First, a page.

I found the set design very interesting. Though there were a variety of set changes, the motif was always based on black with highlights of yellowish gold. The three most important scenes being the box representing the of the hotel with the large sign out the window where as the opera opens, the bar for the party, and the final scenes near the lobby/stairs of the hotel. At first I was a bit skeptical of this set design but I actually came to really like the way that everything was tied together. It's also important to remember but easy to forget that while Strauss' music sounds so much like that from the Romantic period, a 20th Century hotel is actually the appropriate setting for one of his operas, since his work was in the 20th Century and often set there. Indeed, the costumes seemed fairly standard along these same lines.

I thought that the minor roles were played well. Adelaide was a hopeful mother wanting to do what was best for her children but a bit mixed up about what really was best. Indeed, her voice reflected that, convincing, but not overpowering. The three counts were also well played as the romantic buffoons they are. They added humor and kept things interesting without ever stealing the show. The spoken roles, small as they are, were also played in character and kept the opera moving along.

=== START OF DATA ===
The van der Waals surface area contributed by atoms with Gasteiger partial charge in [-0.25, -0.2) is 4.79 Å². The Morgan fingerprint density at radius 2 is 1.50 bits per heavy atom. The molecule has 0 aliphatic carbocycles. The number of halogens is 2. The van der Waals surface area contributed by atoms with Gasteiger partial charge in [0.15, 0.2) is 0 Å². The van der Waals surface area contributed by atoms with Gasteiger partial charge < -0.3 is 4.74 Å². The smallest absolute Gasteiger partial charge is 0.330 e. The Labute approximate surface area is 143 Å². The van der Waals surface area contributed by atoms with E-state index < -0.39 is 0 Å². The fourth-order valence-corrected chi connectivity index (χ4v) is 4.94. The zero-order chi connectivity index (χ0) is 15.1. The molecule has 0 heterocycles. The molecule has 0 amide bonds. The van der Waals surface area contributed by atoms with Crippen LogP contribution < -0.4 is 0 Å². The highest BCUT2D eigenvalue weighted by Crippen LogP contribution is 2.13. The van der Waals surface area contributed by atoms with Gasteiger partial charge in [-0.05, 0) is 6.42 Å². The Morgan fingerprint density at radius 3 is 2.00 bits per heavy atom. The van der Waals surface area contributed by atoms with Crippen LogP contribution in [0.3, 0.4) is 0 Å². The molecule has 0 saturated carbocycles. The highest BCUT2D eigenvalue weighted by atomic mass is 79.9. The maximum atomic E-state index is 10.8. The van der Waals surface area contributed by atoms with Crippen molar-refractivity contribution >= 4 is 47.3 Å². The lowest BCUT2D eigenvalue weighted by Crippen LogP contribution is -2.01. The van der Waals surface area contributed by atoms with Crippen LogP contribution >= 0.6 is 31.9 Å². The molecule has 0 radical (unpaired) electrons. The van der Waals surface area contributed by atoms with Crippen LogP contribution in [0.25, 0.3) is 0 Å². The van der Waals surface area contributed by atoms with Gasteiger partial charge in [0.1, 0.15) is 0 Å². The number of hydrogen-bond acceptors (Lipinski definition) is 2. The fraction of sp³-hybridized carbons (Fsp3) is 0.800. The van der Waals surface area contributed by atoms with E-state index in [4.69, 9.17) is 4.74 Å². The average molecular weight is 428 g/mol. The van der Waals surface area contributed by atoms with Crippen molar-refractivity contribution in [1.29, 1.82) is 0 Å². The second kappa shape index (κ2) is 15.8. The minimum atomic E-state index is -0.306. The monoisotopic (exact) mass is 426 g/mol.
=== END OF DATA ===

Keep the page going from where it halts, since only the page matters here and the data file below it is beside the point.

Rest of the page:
Michael Schade
Genia Kühmeier
The tenor of Michael Schade was powerful and robust, but not particularly remarkable. He didn't seen to shine throughout a lot of the opera. His attempts to convince Arabella in the third act, however, were mind blowing. He sang through the long difficult passage with fire, conviction, and love. It was a truly moving moment. In a way, I think perhaps his character is not meant to be remarkable at first, but then becomes more so as time passes, when he's becoming more and more desperate before the denouement and his transference of affection to Zdenka. Zdenka herself, played by Genia Kühmeier, was quite impressive, as well. Her acting was superb, playing the balance quite well between acting a man yet still remaining a woman. Unlike true trouser roles, she let enough of the femininity show through to add to the comedy of the opera. As she came more into the spotlight in the third act of the opera, her voice opened up into a powerful, romantic, and touching tone that while representing her literal unmasking, also demonstrated her assumption to womanhood after her time with Matteo.